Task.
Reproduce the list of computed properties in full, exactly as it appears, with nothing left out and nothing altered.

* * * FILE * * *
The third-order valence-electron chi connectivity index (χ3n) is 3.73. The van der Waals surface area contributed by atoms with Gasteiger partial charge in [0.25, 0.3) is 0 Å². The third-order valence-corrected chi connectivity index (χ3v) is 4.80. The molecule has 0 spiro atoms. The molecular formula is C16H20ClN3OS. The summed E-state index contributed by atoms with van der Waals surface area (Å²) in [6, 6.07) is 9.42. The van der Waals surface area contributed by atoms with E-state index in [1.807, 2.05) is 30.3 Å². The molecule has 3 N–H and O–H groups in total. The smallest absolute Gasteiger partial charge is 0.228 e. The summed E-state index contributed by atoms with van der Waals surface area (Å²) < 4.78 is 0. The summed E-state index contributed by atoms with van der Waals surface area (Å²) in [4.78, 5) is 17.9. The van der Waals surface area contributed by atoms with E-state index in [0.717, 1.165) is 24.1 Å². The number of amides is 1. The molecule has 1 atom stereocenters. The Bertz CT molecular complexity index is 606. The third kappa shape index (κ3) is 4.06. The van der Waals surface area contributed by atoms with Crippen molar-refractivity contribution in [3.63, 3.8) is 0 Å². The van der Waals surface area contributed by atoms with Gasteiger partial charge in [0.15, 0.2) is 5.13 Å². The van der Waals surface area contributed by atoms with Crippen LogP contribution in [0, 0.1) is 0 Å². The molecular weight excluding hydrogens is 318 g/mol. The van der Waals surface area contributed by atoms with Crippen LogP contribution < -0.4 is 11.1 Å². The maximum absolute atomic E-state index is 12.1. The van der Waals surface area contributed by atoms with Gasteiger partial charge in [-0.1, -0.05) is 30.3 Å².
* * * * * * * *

The third-order valence-electron chi connectivity index (χ3n) is 3.73. The van der Waals surface area contributed by atoms with Gasteiger partial charge in [0.25, 0.3) is 0 Å². The third-order valence-corrected chi connectivity index (χ3v) is 4.80. The molecule has 0 spiro atoms. The molecular formula is C16H20ClN3OS. The summed E-state index contributed by atoms with van der Waals surface area (Å²) in [6, 6.07) is 9.42. The van der Waals surface area contributed by atoms with E-state index in [1.807, 2.05) is 30.3 Å². The molecule has 3 N–H and O–H groups in total. The smallest absolute Gasteiger partial charge is 0.228 e. The summed E-state index contributed by atoms with van der Waals surface area (Å²) < 4.78 is 0. The summed E-state index contributed by atoms with van der Waals surface area (Å²) in [4.78, 5) is 17.9. The van der Waals surface area contributed by atoms with E-state index in [0.717, 1.165) is 24.1 Å². The number of amides is 1. The molecule has 1 atom stereocenters. The Bertz CT molecular complexity index is 606. The third kappa shape index (κ3) is 4.06. The van der Waals surface area contributed by atoms with Crippen molar-refractivity contribution in [3.63, 3.8) is 0 Å². The van der Waals surface area contributed by atoms with Gasteiger partial charge in [0.15, 0.2) is 5.13 Å². The van der Waals surface area contributed by atoms with Crippen LogP contribution in [0, 0.1) is 0 Å². The molecular weight excluding hydrogens is 318 g/mol. The van der Waals surface area contributed by atoms with Crippen LogP contribution < -0.4 is 11.1 Å². The maximum absolute atomic E-state index is 12.1. The van der Waals surface area contributed by atoms with Gasteiger partial charge in [-0.1, -0.05) is 30.3 Å².